FInally Jonathan lists 3 prerequisites for being a Gadol (a) Knowledge
(b) Insight and analytical capability (c) Charisma Jonathan
(incorrectly) claims that KNOWLEDGE can be obtained by hard work but
INSIGHT and CHARISMA require something inborn.

To answer Jonathan I note that the Rambam PROMISES (Laws of Learning)
that those who learn every night (WITHOUT LOSING EVEN ONE NIGHT) will be
rewarded with CHARISMA (Rambam Laws of Learning-- 3:13--the Rambams
exact phrase is A STRING OF KINDNESS which I have translated as

Finally Jonathans statement that INSIGHT requires inborn ability is
derived from Jonathans citation of an English maxim that genius is 99%
perspiration and 1% inspiration. I however dont believe this to be the
Jewish way---Rav Hirsch EXPLICITLY states on Gn41:33 that INSIGHT
naturally emanates as a result of acquisition of knowledge. I therefore
believe there is room for discussion here--- does Judaism in fact
believe in some magical ability that people need to become a Gadol or it
hard work the only ingredient. We might also cite the Talmud---IF A

Looking forward to further discussion on this thread

Russell Jay Hendel; RASHI:http://www.RashiYomi.com/
WEB:   http://groups.yahoo.com/group/RashiYomi_Job/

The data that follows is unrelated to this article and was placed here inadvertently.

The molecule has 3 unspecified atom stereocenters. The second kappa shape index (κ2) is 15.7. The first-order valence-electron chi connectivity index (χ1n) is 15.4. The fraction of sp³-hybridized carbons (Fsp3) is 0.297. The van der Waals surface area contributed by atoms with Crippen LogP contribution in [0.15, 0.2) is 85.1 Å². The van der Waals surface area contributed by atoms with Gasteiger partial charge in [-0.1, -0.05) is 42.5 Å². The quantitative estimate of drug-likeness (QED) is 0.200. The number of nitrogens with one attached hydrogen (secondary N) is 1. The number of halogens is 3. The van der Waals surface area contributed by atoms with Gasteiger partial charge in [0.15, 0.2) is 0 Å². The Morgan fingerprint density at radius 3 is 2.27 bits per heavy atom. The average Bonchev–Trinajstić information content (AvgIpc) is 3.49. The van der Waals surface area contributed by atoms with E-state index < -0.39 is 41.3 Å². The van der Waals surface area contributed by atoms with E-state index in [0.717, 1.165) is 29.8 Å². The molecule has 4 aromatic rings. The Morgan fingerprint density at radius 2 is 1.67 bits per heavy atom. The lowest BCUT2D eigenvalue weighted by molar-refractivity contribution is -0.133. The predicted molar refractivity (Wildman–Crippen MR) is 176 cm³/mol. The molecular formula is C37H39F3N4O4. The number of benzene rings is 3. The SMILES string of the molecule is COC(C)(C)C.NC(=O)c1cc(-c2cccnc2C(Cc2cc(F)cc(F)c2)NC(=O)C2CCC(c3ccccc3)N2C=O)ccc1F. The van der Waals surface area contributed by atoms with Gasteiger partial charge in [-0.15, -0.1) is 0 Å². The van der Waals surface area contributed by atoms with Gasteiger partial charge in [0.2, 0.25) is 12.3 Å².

EMAIL: <RashiYomi_Job-subscribe@...>


From: <MJGerver@...> (Mike Gerver)
Date: Fri, 10 Jan 2003 04:50:35 EST
Subject: Hebrew and English cognates

Stan Tenen, in v38n26, quotes approvingly from, and expands upon, Isaac
Mozeson's ideas about cognates between English and Hebrew words,
described in his book "The Word". But there is a good reason why these
ideas are "highly contested by the traditionalists." Briefly, there are
usually well established etymologies for both the Hebrew and English
words that Mozeson claims are related to each other, and in most cases
if you trace back the words in question on the English side and the
Hebrew side, you find the two sets of words diverging in meaning and
sound, so that there is no reason to believe they are related to each
other. To ignore the established etymologies is to ignore evidence from
historic usage and from other languages, evidence that is far more
massive than the correspondences in sound and meaning of the present
English and Hebrew words. Weighing all the evidence, by far the most